ARWA SAYS: This was a great piece of fiction, very "thick" in its plot. I liked it a lot. The end was rather abrupt for me (since I'm a romantic and love happy endings. I would have liked it she had gone with Alpha. I wanted her to go with him the whole time...), but it gave some closure saying that she was waiting for that special someone. I also think it would give hope to those girls out there and tell them not to pick guys who objectify them or think they are stupid.

AMY SAYS: There were some things I liked and some things I didn't like about The Disreputable History of Frankie Landau-Banks. The first half of the story was a little slow, but occasionaly I found some enjoyable things. I liked how Frankie used neglected positives, such as saying "gruntled" as an antonym for "disgruntled." At about the middle of the novel was when the story picked up, and boy did it take off! Frankie really took matters into her own hands. Despite the slow parts, I really enjoyed this story. I would definitely recommend this book to anyone who wants to read about a girl who takes charge in a male society.


Nintendo Night

Last Friday, 25 people came out for our winter Nintendo Night! There were a lot of familiar faces, as well as some new ones. And huge thanks to Rachel for bringing in her Wii. Eight people entered the Pokemon tournament for Diamond and Pearl on DS, and Maher got a $10 gift card to GameStop for winning. Twenty-four people entered the Super Smash Bros. Melee tournament. The top two from every round moved on until we had the final four. Mike won a $20 GameStop gift card for his win in the final. The top six finishers (Sean, Val, Maher, Rachel, David, and Mike) also got cups of candy. Other people had fun playing their own DS games or playing Duck Hunt and Super Mario Bros. on my old NES. It was a really great event, and we will do it again in June!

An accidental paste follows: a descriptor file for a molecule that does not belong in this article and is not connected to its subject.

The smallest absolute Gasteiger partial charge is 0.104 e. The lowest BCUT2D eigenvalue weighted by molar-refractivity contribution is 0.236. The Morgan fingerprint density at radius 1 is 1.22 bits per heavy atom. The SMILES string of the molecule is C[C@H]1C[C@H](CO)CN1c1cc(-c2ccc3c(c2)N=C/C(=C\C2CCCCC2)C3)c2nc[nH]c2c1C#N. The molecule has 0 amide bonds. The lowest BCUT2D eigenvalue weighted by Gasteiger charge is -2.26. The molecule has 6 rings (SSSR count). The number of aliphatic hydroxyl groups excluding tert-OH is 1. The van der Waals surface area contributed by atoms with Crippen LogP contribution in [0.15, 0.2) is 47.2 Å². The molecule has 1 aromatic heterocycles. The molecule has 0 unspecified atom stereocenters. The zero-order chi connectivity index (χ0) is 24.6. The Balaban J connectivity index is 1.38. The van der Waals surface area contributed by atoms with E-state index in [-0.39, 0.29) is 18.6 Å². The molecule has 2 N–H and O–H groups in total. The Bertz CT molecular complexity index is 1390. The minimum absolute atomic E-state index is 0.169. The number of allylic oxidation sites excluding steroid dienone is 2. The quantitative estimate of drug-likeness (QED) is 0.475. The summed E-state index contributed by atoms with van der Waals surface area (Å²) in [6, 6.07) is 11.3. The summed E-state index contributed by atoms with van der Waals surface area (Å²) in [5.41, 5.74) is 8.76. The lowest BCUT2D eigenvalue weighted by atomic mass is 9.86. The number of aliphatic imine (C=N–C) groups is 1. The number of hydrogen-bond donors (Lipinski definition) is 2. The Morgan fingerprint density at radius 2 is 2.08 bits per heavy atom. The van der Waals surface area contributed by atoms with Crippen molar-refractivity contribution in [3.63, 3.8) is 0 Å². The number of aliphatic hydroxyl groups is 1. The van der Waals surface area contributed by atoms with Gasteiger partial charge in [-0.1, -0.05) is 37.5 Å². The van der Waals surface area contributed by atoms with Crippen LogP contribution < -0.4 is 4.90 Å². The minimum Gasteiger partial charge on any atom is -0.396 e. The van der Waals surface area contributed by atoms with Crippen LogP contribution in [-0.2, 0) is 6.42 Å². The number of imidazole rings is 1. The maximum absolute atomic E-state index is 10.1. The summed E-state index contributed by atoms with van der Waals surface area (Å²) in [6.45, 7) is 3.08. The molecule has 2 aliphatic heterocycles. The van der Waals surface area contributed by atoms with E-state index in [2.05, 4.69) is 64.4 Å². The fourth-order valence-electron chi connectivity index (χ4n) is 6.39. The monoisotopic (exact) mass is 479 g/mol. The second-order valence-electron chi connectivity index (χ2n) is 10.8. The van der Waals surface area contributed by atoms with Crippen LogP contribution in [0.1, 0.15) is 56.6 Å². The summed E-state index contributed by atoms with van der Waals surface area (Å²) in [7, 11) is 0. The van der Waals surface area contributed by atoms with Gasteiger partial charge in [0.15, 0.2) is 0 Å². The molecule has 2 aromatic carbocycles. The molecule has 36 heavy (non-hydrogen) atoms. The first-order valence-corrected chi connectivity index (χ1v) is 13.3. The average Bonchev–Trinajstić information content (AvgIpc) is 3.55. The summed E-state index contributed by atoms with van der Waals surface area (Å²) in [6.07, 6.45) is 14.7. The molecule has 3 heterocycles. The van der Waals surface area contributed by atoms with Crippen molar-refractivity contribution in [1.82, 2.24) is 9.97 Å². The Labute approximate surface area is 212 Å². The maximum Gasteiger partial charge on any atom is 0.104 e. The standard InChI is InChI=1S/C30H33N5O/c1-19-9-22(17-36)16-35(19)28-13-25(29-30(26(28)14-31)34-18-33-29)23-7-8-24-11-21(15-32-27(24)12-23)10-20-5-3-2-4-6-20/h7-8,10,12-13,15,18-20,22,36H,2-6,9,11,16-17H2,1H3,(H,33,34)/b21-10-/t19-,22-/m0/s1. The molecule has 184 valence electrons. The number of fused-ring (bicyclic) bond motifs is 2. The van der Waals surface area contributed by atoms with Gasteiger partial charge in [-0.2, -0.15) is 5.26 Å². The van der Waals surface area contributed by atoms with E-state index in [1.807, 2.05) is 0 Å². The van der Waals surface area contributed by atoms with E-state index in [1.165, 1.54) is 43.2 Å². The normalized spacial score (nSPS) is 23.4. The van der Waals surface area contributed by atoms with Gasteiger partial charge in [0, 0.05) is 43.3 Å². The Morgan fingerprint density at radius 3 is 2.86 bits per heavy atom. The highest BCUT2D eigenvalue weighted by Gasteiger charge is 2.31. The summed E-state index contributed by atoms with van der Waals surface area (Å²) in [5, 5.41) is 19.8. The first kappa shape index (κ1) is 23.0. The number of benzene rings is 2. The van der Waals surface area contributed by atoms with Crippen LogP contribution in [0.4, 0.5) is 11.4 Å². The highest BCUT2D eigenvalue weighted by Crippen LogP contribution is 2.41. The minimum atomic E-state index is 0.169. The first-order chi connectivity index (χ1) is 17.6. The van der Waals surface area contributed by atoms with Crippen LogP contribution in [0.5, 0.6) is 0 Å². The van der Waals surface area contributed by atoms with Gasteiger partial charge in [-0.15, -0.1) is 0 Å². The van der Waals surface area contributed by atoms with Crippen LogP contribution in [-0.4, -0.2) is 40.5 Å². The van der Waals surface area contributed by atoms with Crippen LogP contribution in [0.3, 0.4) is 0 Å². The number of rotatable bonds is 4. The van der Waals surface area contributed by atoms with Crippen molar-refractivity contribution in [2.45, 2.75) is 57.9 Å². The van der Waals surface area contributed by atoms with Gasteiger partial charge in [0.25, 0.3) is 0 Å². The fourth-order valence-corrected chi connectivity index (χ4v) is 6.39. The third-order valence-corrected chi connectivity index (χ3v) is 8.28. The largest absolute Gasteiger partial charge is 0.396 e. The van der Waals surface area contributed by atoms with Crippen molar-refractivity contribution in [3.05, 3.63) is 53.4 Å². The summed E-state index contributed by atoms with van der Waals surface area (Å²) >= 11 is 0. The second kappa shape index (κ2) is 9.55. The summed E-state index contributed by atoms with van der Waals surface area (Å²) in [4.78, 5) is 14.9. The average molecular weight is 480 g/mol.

More Lubar Pix!

Nancy Trimbur, a member of our library board, came to the David Lubar author visit on March 5 and took pictures! Here are some of her shots from the evening:

A lot of people purchased books.

The book sales area was always packed.

David working the crowd!

There was a long line for book signing.

David took time with everyone, which was really nice.

Some older fans, and a new one!


Pimp My Phone!

On Wednesday afternoon, only four people showed up to make crafts for their phones, but it was a lot of fun! The three girls made felt cases for their phones that looked like Pop-Tarts. They all turned out really cute. The lone boy made a case for his out of red duct tape. It was very challenging! We were going to make robot charms for them too, but we totally ran out of time. Anyway, the program leftovers will be at our Craft Closet Cleanout program in May, so you can still make the items if you missed this event!


Check These Out!

We just got more new books, and you've got to get in here and check them out. We are running out of space, so my solution is to get the books in your hands as soon as possible!!

  • Ender's Game by Orson Scott Card (replacement copy)
  • One Whole and Perfect Day by Judith Clarke